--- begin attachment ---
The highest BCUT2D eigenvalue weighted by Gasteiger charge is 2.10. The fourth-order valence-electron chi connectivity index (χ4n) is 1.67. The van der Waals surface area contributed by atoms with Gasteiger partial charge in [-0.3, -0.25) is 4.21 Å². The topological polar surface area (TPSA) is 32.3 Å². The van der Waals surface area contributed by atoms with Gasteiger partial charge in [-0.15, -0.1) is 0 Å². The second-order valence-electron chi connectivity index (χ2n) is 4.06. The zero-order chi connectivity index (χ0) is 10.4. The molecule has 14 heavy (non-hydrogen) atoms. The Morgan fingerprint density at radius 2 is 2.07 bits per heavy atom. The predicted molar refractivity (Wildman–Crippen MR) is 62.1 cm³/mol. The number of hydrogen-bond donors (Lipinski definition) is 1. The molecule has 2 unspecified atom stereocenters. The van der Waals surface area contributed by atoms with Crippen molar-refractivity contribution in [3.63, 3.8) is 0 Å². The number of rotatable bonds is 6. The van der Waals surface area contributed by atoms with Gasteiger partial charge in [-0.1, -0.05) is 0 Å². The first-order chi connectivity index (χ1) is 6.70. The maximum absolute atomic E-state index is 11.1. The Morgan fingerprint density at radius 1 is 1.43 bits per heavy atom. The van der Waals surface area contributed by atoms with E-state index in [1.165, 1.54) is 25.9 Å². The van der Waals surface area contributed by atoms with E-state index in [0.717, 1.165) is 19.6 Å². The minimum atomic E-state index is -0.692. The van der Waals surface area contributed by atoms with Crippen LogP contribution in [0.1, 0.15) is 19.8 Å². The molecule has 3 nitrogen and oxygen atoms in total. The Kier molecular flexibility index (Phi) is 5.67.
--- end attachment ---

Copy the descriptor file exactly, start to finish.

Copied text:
The highest BCUT2D eigenvalue weighted by Gasteiger charge is 2.10. The fourth-order valence-electron chi connectivity index (χ4n) is 1.67. The van der Waals surface area contributed by atoms with Gasteiger partial charge in [-0.3, -0.25) is 4.21 Å². The topological polar surface area (TPSA) is 32.3 Å². The van der Waals surface area contributed by atoms with Gasteiger partial charge in [-0.15, -0.1) is 0 Å². The second-order valence-electron chi connectivity index (χ2n) is 4.06. The zero-order chi connectivity index (χ0) is 10.4. The molecule has 14 heavy (non-hydrogen) atoms. The Morgan fingerprint density at radius 2 is 2.07 bits per heavy atom. The predicted molar refractivity (Wildman–Crippen MR) is 62.1 cm³/mol. The number of hydrogen-bond donors (Lipinski definition) is 1. The molecule has 2 unspecified atom stereocenters. The van der Waals surface area contributed by atoms with Crippen molar-refractivity contribution in [3.63, 3.8) is 0 Å². The number of rotatable bonds is 6. The van der Waals surface area contributed by atoms with Gasteiger partial charge in [-0.1, -0.05) is 0 Å². The first-order chi connectivity index (χ1) is 6.70. The maximum absolute atomic E-state index is 11.1. The Morgan fingerprint density at radius 1 is 1.43 bits per heavy atom. The van der Waals surface area contributed by atoms with E-state index in [1.165, 1.54) is 25.9 Å². The van der Waals surface area contributed by atoms with E-state index in [0.717, 1.165) is 19.6 Å². The minimum atomic E-state index is -0.692. The van der Waals surface area contributed by atoms with Crippen LogP contribution in [0.1, 0.15) is 19.8 Å². The molecule has 3 nitrogen and oxygen atoms in total. The Kier molecular flexibility index (Phi) is 5.67.